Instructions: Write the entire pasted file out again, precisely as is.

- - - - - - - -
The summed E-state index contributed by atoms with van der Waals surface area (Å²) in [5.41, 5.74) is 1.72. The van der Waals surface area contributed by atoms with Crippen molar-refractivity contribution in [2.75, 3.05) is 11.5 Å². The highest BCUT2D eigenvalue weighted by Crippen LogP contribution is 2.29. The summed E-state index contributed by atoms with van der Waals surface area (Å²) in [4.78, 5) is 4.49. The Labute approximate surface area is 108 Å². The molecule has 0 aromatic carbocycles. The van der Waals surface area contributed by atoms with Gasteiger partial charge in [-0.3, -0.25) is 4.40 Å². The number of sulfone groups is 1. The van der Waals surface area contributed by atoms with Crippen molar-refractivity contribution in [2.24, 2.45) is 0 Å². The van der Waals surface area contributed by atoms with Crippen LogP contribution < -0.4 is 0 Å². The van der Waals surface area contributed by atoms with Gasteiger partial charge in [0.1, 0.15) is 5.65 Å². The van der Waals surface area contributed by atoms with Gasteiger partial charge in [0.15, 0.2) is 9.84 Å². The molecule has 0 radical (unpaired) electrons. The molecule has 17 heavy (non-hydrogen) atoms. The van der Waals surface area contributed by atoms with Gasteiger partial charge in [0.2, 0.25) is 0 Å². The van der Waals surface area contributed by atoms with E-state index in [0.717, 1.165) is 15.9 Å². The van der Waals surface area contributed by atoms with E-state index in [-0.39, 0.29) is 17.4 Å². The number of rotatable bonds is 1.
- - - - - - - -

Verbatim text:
The summed E-state index contributed by atoms with van der Waals surface area (Å²) in [5.41, 5.74) is 1.72. The van der Waals surface area contributed by atoms with Crippen molar-refractivity contribution in [2.75, 3.05) is 11.5 Å². The highest BCUT2D eigenvalue weighted by Crippen LogP contribution is 2.29. The summed E-state index contributed by atoms with van der Waals surface area (Å²) in [4.78, 5) is 4.49. The Labute approximate surface area is 108 Å². The molecule has 0 aromatic carbocycles. The van der Waals surface area contributed by atoms with Gasteiger partial charge in [-0.3, -0.25) is 4.40 Å². The number of sulfone groups is 1. The van der Waals surface area contributed by atoms with Crippen molar-refractivity contribution in [2.24, 2.45) is 0 Å². The van der Waals surface area contributed by atoms with Crippen LogP contribution < -0.4 is 0 Å². The van der Waals surface area contributed by atoms with Gasteiger partial charge in [0.1, 0.15) is 5.65 Å². The van der Waals surface area contributed by atoms with Gasteiger partial charge in [0.15, 0.2) is 9.84 Å². The molecule has 0 radical (unpaired) electrons. The molecule has 17 heavy (non-hydrogen) atoms. The van der Waals surface area contributed by atoms with Gasteiger partial charge in [0.2, 0.25) is 0 Å². The van der Waals surface area contributed by atoms with E-state index in [0.717, 1.165) is 15.9 Å². The van der Waals surface area contributed by atoms with E-state index in [-0.39, 0.29) is 17.4 Å². The number of rotatable bonds is 1.